A method is presented which can be used for the calculation of the distribution of energy reflected from irregular surfaces. The formulation is useful for the first boundary value problem and can be used in either two‐ or three‐dimensional problems with any given incident field. The solution is reduced to quadrature with negligible error when the average square of the slope of the reflecting surface is small and when the wavelength of the incident radiation is not small compared with the displacement of the surface from its average value. A numerical example is worked, the sinusoidal surface, and is compared with experiment and with a method due to Rayleigh. It is found that the Fourier transform method is preferable to previous methods, notably those which can be classified physical optics (such as Rayleigh's), since the error in the transform method is of second order in the surface slope whereas the error in previous methods is of first order in the same quantity.
28(1956); http://dx.doi.org/10.1121/1.1908336View Description Hide Description
The pressurefluctuations exerted on a flat plate by a turbulent boundary layerflow are investigated. The approximate dependence of the mean‐square intensity, spatial scale, and frequency scale on Mach number and distance from transition point are estimated through the use of similarity arguments. The wave number spectrum of the pressurefluctuation distribution over the surface of the plate is expressed in terms of transforms of two‐point velocity correlations and expressions are derived for the driving force exerted on a rectangular piston set in the surface of the plate. It is found that the integral over the boundary surface of the two‐point quadratic correlation function of the pressurefluctuation should vanish, with the result that the mean‐square force per unit area exerted on a large area of the surface should tend to zero as the area increases indefinitely. An idealized model of turbulent boundary layerflow is constructed and used to relate the spectrum and correlation function of the surfacepressure distribution to the corresponding functions for a homogeneous turbulent flow. Application of the theory to Laufer's data on turbulent channel flow indicates that the dominant contribution to the pressurefluctuations should depend only on the mean velocity profile and the two‐point quadratic correlation of the fluctuating velocity component perpendicular to the boundary surface. On the basis of the seriously incomplete data available the rms pressurefluctuation from this source is tentatively estimated. The treatment of the present paper is based on the assumptions of (1) adiabatic conditions, (2) small compressibility, and (3) slow rate of growth of the boundary layer.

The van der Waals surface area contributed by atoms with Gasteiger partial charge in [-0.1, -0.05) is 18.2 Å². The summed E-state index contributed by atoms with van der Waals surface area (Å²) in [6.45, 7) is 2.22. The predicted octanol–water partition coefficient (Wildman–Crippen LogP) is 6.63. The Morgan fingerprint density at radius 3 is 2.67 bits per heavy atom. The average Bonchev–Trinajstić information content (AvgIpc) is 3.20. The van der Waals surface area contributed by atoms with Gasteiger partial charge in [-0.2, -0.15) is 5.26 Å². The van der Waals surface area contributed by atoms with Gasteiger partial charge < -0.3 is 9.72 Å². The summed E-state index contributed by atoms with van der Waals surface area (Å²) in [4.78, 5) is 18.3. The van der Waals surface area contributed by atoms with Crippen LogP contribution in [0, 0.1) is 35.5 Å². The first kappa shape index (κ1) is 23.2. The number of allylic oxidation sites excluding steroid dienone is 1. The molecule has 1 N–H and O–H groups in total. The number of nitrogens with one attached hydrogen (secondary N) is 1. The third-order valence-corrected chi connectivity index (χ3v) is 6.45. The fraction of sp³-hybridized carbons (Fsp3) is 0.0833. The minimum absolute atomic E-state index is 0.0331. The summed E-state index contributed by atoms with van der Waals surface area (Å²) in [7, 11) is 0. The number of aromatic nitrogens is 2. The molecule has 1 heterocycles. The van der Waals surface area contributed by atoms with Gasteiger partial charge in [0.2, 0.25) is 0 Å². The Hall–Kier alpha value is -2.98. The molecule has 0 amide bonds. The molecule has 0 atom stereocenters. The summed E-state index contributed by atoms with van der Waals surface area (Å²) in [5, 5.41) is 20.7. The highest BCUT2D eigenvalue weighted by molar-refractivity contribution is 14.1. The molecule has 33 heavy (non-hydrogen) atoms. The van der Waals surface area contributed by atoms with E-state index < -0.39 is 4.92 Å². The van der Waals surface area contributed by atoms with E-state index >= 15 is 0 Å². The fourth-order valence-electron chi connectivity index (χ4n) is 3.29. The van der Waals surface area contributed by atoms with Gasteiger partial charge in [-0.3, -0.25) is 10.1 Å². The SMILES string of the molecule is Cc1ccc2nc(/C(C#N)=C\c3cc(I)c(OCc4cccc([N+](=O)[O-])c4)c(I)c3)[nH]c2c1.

28(1956); http://dx.doi.org/10.1121/1.1908338View Description Hide Description
A formulism for predicting the motion of continuous systems excited by random noise fields is applied to the special case of a one‐dimensional string. Several examples are attacked: (1) Brownian motion of finite strings, (2) response to a spatially stepped‐temporally delayed noise field, (3) response of finite ribbon to moving, random pressure fluctuations, (4) response of an infinite ribbon to moving, random pressure fluctuations. Cases (2) and (3) are investigated experimentally, the latter by using flowing turbulence.
In case (2) appears the interesting phenomenon of the capability of the string “remembering” or “forgetting” a signal which it received in the past. The larger the damping of the string, the sooner it will forget a previous signal. In cases (3) and (4) a coincidence effect appears between the flow velocity of the forcing field and the velocity of waves on the ribbon. Here again, the phenomenon of forgetting appears and sharply determines the magnitude of any coincidence effect which may appear.
28(1956); http://dx.doi.org/10.1121/1.1908340View Description Hide Description
The Vobanc VOiceBANd Compressor) is a speech band‐width reduction system which provides a reduction of two in transmission channel band width, without a comparable loss in articulation. A description is given of an experimental system and results obtained with it are described.
28(1956); http://dx.doi.org/10.1121/1.1908342View Description Hide Description